Adding to mounting evidence of COVID-19’s disproportionate impact on some U.S. communities, a new analysis of hospitalization rates from the University of Minnesota shows Black, Hispanic, American Indian and Alaskan Native populations in the United States are significantly more likely to be hospitalized due to COVID-19 than whites.
Published today in JAMA Internal Medicine, researchers from the U of M’s Carlson School of Management found significant disparities among racial and ethnic groups after reviewing nearly 49,000 COVID-19 hospitalizations over a two-month period in the 12 U.S. states that report such data for hospital patients.
“The unique clinical, financial and social impacts of COVID-19 on racial and ethnic populations that are often systematically marginalized in our society must be well understood in order to design and establish effective and equitable infrastructure solutions,” said Pinar Karaca-Mandic, professor and academic director of the Medical Industry Leadership Institute in the Carlson School, and study’s lead author. Soumya Sen, an associate professor in the Carlson School, is a study co-author.
The study found that, when compared to the populations of each state, people identified as being:
- African American or Black were hospitalized at higher rates than those who were white in all 12 states reporting data, with Ohio (32% hospitalizations, 13% population), Minnesota (24.9% hospitalizations, 6.8% population), and Indiana (28.1% hospitalizations, 9.8% population) having the largest disparities;
- Hispanic were hospitalized at higher rates than those who were white in 10 of the 11 states reporting this data, with Virginia (36.2% hospitalizations, 9.6% population), Utah (35.3% hospitalizations, 14.2% population) and Rhode Island (33% hospitalizations, 15.9% population) with the largest disparities;
- American Indian and/or Alaskan Native were hospitalized at higher rates than whites in the eight states reporting data, including in Arizona where this population accounted for 15.7% of the hospitalizations, but only 4% of the state’s population.
Researchers note the disparities found in other population groups are largely reversed among Asian communities. In six of the 10 states that reported data for this group, the proportion of hospitalizations was lower relative to their population representation. In Massachusetts, for example, individuals who identify as Asian comprise 7% of the population but only 4% of the COVID-19 hospitalizations.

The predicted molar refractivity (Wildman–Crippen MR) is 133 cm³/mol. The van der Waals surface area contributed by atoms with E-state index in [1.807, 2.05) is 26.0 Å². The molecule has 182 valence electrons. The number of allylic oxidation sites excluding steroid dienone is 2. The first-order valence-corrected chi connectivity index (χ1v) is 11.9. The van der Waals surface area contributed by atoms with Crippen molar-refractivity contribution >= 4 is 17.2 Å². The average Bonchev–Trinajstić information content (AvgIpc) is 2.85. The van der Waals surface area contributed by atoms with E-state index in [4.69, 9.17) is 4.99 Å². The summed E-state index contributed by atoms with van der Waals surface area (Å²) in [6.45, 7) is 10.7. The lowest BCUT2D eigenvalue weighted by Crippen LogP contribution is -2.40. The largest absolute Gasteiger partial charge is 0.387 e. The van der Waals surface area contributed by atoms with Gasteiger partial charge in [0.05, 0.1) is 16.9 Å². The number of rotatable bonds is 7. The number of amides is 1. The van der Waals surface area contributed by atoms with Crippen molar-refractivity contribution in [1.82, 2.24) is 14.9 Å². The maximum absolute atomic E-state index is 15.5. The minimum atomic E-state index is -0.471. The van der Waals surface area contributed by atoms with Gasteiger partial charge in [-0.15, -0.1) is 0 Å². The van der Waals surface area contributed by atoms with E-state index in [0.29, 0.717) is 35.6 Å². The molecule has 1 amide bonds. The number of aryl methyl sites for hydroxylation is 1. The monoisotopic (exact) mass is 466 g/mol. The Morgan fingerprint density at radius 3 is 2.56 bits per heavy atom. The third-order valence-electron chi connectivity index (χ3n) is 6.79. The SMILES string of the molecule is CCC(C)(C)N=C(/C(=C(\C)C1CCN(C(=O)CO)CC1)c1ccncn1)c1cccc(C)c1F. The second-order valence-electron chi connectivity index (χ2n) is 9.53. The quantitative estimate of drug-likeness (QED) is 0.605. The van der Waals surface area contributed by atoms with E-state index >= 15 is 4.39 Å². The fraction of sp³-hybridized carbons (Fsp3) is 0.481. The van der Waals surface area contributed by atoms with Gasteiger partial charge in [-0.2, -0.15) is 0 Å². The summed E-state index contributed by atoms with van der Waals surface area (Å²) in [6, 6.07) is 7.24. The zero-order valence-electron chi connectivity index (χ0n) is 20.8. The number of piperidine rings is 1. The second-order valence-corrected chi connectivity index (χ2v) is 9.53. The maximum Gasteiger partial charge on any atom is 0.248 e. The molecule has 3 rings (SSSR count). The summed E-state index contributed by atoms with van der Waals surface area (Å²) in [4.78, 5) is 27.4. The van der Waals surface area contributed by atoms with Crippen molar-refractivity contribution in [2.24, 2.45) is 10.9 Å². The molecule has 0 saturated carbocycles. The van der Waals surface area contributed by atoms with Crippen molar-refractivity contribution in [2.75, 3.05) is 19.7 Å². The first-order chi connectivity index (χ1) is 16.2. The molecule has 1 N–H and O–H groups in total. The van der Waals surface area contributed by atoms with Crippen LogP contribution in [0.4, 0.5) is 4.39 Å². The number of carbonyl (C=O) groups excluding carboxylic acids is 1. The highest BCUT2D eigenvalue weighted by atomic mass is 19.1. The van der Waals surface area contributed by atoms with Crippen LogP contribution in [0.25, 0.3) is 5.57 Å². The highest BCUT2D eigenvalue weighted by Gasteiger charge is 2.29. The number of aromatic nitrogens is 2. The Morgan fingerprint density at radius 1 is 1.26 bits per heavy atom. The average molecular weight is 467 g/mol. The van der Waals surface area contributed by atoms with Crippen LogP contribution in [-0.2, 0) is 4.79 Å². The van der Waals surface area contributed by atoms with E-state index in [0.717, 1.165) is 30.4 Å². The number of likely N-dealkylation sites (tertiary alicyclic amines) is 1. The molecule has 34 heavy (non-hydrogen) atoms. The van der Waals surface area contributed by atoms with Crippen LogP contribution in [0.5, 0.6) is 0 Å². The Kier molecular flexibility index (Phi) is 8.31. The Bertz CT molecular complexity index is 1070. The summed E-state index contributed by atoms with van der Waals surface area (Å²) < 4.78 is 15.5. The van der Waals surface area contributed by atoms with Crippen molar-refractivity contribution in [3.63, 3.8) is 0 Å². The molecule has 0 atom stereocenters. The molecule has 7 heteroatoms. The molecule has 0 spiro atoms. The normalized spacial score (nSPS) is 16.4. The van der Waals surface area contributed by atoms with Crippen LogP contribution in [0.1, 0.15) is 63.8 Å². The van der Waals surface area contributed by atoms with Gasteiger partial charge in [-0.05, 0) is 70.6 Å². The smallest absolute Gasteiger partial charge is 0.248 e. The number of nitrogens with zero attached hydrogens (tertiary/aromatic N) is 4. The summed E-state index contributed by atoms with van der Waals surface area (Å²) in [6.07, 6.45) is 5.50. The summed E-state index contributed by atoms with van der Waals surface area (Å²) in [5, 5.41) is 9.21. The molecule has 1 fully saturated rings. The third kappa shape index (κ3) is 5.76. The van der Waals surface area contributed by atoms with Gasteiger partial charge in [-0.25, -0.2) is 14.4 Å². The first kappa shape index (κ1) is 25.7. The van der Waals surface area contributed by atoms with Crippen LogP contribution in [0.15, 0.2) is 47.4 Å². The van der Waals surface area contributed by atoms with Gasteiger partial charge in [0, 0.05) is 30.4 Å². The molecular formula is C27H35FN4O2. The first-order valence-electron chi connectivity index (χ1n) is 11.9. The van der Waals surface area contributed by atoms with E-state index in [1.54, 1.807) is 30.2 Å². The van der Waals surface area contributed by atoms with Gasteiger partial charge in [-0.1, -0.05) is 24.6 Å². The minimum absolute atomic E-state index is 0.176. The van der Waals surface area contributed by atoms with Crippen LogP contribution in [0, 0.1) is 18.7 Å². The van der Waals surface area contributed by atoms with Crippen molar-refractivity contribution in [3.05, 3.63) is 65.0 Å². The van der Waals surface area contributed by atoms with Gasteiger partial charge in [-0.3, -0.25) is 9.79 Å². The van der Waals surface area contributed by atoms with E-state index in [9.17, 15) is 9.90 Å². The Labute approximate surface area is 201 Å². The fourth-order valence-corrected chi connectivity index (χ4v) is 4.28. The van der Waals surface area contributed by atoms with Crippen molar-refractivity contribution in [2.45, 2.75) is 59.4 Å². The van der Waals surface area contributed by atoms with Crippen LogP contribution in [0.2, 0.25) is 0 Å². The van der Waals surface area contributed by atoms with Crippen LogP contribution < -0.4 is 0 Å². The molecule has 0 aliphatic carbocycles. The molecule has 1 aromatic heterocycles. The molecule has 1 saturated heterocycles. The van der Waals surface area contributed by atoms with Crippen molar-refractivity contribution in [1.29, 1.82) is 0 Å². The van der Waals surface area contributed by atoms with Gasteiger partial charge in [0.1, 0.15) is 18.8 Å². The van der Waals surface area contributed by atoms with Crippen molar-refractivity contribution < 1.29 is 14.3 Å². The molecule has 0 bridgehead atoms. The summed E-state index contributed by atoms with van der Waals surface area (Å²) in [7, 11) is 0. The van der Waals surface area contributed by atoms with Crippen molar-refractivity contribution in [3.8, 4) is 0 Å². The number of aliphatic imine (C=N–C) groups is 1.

“Our findings highlight the need for increased data reporting and consistency within and across all states,” said Archelle Georgiou, M.D., chief health officer at Starkey Hearing Technologies and study co-author. “The fact that only 12 of 50 states report this type of information clearly shows there is more to learn about why non-whites are being hospitalized at such higher rates than whites.”
While consistent with previous analyses from the Centers for Disease Control and Prevention and others, this study does not adjust for age, sex, comorbidities and socioeconomic factors within each race and ethnic group that are likely related to COVID-19 hospitalizations.
The data used was extracted from the University of Minnesota COVID-19 Hospitalization Tracking Project, for a period between April 30 and June 24, 2020. Researchers calculated the percentage of cumulative hospitalizations by race and ethnic categories averaged over the study period and calculated the difference from the corresponding percentage of the state’s population accounted by each race and ethnic subgroup as reported in the U.S. Census. The 12 states included in the analysis were: Arizona, Indiana, Kansas, Massachusetts, Minnesota, New Hampshire, Ohio, Oregon, Rhode Island, Utah, Virginia, and Washington.
JAMA Internal Medicine